The prime minister yesterday made clear in a press conference that she was unhappy with the backstop, but that she had had to make compromises to get the best possible EU withdrawal deal for the whole of the UK.
Theresa May’s confidence might be because she feels a sense of duty to conclude the Brexit negotiations after she was responsible for losing last year’s general election. Or it might be she thinks she can strike a deal with Labour MPs.
The conventional wisdom at Westminster is that there is no way to get this deal through, without a surprise defection to prop up the government from Labour backbenchers. But last night pro Brexit Conservatives were reported to be concerned that Mrs May could not be trusted with a no deal scenario, because she might suddenly agree to an arrangement with Labour to keep the UK in the customs union and single market just before Britain crashed out.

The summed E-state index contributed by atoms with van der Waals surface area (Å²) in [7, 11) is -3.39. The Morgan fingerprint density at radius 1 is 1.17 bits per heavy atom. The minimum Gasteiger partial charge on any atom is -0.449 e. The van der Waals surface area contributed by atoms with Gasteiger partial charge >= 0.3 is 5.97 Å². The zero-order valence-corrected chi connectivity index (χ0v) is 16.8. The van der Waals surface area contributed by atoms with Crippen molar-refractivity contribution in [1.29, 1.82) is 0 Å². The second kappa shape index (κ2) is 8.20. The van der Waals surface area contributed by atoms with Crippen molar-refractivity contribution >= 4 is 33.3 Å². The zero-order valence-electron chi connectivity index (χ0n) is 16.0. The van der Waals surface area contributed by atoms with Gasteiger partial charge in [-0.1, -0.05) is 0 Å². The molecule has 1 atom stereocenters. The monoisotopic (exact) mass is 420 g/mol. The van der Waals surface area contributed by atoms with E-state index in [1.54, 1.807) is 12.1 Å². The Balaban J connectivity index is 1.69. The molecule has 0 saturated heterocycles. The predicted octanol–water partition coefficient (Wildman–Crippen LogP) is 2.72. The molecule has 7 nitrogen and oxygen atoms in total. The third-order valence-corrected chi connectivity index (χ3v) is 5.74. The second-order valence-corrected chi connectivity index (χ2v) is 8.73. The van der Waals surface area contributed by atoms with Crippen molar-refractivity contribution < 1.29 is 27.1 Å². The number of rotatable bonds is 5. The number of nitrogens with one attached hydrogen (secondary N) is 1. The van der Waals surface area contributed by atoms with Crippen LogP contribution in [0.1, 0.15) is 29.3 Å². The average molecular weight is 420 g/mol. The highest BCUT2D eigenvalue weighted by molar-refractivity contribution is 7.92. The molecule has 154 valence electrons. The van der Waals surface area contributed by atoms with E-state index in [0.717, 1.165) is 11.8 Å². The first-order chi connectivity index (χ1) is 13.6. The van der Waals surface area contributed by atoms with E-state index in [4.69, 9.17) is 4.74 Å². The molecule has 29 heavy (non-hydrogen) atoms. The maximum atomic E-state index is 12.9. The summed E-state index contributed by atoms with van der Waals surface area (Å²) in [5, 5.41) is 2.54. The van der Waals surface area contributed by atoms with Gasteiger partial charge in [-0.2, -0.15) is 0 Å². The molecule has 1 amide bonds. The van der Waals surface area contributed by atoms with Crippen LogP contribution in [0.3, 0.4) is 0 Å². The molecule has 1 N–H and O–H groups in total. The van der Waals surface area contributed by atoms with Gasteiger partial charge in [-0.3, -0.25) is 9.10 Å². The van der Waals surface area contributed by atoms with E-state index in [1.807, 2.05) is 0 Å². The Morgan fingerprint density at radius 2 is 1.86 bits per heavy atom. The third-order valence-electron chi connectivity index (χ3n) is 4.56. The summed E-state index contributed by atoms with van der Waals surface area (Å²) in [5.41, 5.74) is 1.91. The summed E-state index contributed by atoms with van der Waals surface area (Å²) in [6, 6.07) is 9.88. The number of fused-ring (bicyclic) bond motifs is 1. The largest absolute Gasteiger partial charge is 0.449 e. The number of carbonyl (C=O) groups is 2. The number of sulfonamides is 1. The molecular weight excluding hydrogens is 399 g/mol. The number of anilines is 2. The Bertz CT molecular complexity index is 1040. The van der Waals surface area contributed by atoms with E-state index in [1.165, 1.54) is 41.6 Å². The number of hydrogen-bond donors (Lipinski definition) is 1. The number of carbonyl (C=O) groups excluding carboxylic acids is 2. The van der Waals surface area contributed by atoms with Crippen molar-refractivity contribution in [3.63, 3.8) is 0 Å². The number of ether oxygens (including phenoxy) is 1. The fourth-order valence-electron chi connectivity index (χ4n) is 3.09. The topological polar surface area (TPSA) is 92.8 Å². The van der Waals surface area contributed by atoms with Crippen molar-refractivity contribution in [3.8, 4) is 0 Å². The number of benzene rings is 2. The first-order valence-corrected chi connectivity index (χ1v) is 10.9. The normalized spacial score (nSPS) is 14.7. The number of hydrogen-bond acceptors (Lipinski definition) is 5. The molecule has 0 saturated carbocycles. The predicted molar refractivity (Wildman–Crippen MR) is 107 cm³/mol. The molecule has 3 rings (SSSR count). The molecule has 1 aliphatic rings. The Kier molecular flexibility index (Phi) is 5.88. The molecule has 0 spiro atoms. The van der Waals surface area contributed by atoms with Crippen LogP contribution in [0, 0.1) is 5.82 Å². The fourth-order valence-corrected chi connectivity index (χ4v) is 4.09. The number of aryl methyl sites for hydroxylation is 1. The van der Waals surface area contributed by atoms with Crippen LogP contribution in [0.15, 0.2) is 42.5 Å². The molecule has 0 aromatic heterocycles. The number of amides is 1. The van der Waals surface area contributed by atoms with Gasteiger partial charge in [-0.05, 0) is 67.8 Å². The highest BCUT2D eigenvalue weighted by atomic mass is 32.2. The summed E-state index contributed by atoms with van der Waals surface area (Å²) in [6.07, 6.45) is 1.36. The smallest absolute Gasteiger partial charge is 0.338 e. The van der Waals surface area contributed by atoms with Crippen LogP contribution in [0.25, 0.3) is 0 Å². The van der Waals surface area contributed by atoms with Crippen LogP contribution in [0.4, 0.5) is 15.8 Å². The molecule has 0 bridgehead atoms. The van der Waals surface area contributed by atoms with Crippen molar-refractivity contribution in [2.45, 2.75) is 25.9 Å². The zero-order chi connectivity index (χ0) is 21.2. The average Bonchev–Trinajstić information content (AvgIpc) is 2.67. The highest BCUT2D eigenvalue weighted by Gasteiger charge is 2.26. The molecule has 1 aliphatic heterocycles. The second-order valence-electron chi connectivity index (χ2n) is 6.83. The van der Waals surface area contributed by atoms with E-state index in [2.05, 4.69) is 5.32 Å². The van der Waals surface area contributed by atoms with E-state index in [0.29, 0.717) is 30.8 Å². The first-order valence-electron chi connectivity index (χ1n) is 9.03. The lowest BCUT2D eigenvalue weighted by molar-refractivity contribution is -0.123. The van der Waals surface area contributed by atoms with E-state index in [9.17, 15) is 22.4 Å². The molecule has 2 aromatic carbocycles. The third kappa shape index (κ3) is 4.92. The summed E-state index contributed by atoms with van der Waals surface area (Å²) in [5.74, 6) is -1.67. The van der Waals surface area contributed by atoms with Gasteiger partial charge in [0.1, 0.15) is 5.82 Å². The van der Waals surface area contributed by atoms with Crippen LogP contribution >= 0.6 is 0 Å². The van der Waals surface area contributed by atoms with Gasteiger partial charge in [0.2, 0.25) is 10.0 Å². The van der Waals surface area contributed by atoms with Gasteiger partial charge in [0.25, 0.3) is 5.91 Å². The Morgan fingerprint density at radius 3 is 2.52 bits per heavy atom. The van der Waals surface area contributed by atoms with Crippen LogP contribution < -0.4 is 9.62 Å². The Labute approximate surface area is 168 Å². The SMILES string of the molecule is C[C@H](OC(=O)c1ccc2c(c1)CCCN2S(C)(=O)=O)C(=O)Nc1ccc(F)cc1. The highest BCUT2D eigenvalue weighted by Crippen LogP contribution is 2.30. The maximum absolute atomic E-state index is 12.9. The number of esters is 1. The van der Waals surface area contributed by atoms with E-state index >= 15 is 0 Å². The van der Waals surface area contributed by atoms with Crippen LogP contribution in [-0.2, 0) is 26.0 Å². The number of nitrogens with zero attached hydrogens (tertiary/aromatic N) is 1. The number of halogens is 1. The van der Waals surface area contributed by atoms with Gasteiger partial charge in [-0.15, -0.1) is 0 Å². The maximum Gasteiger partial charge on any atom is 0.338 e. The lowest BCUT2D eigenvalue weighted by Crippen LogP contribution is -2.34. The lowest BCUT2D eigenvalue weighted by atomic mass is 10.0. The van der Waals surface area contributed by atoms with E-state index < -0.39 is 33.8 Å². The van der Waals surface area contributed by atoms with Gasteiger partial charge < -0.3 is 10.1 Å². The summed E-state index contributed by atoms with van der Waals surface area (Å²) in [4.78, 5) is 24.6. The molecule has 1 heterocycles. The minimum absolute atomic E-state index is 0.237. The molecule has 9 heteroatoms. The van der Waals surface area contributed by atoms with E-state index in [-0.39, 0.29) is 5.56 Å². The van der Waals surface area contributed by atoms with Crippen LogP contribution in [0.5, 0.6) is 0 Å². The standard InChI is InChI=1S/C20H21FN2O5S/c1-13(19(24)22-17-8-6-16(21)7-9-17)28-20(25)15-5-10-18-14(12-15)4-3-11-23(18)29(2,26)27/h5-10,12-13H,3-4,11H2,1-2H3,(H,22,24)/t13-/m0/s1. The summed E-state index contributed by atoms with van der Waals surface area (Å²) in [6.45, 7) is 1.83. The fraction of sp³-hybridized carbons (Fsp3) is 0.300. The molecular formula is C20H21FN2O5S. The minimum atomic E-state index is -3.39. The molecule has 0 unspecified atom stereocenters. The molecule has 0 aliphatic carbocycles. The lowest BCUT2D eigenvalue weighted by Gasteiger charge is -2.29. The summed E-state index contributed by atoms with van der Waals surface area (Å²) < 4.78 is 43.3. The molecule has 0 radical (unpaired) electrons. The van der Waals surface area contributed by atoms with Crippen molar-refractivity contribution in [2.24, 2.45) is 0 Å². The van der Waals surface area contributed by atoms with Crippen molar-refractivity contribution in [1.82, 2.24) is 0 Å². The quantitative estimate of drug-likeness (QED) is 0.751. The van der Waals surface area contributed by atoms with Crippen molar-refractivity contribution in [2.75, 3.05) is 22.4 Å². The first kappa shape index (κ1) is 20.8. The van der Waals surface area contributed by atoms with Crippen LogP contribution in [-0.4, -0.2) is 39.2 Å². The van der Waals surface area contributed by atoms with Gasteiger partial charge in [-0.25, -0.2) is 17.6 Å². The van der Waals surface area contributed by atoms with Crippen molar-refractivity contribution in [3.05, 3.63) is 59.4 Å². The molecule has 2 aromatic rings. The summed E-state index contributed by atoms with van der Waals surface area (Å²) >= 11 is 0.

These fears seem reasonable, given that the prime minister has repeatedly said there would be no border in the Irish Sea, but has agreed to a deal that will probably lead to a full such border, certainly for regulations and probably ultimately for customs too. Her assurances turned out to be dust.
The situation is marginally less bleak than it was last night. Two cabinet ministers have resigned, including the Brexit secretary Dominic Raab, as has the junior NIO minister, Shailesh Vara.
Mr Vara, who is of Indian origin, is one of the many pro Brexit Tories from an ethnic minority background who belie the notion that wanting to quit the EU is a white middle aged reactionary position.
It is welcome that he cited the constitutional integrity of the UK among his reasons, given that NIO ministers are so often silent in the face of Dublin’s approach to Northern Ireland matters, no matter how partisan.
If, as seems likely, this deal is rejected, it is far from clear what happens next. But its defeat is the first imperative.